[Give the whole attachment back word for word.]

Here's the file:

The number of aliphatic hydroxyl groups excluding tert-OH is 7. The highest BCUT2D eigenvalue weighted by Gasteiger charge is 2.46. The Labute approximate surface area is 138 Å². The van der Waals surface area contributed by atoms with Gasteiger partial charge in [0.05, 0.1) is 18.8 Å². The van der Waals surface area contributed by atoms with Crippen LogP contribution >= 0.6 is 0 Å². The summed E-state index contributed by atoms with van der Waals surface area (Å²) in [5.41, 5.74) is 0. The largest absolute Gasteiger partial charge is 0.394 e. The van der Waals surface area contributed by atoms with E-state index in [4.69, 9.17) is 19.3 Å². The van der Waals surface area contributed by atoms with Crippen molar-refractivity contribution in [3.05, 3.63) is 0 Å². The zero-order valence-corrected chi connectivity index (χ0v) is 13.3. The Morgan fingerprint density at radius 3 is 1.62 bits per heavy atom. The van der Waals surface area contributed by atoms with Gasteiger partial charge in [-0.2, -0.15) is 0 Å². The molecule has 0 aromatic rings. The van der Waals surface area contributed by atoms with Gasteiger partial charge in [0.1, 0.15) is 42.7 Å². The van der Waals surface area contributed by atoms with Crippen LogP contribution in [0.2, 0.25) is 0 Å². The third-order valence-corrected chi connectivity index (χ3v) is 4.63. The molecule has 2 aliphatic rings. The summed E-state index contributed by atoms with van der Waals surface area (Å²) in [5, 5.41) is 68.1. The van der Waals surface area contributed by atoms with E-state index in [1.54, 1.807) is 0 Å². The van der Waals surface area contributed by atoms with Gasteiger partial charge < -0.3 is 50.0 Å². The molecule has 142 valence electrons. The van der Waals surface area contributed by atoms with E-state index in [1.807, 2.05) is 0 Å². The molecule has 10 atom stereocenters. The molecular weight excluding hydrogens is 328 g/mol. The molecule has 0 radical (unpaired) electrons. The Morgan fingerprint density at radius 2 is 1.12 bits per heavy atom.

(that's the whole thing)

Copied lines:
The number of aliphatic hydroxyl groups excluding tert-OH is 7. The highest BCUT2D eigenvalue weighted by Gasteiger charge is 2.46. The Labute approximate surface area is 138 Å². The van der Waals surface area contributed by atoms with Gasteiger partial charge in [0.05, 0.1) is 18.8 Å². The van der Waals surface area contributed by atoms with Crippen LogP contribution >= 0.6 is 0 Å². The summed E-state index contributed by atoms with van der Waals surface area (Å²) in [5.41, 5.74) is 0. The largest absolute Gasteiger partial charge is 0.394 e. The van der Waals surface area contributed by atoms with E-state index in [4.69, 9.17) is 19.3 Å². The van der Waals surface area contributed by atoms with Crippen molar-refractivity contribution in [3.05, 3.63) is 0 Å². The zero-order valence-corrected chi connectivity index (χ0v) is 13.3. The Morgan fingerprint density at radius 3 is 1.62 bits per heavy atom. The van der Waals surface area contributed by atoms with Gasteiger partial charge in [-0.2, -0.15) is 0 Å². The molecule has 0 aromatic rings. The van der Waals surface area contributed by atoms with Gasteiger partial charge in [0.1, 0.15) is 42.7 Å². The van der Waals surface area contributed by atoms with Crippen LogP contribution in [0.2, 0.25) is 0 Å². The third-order valence-corrected chi connectivity index (χ3v) is 4.63. The molecule has 2 aliphatic rings. The summed E-state index contributed by atoms with van der Waals surface area (Å²) in [5, 5.41) is 68.1. The van der Waals surface area contributed by atoms with E-state index in [1.54, 1.807) is 0 Å². The van der Waals surface area contributed by atoms with Gasteiger partial charge < -0.3 is 50.0 Å². The molecule has 142 valence electrons. The van der Waals surface area contributed by atoms with E-state index in [1.807, 2.05) is 0 Å². The molecule has 10 atom stereocenters. The molecular weight excluding hydrogens is 328 g/mol. The molecule has 0 radical (unpaired) electrons. The Morgan fingerprint density at radius 2 is 1.12 bits per heavy atom.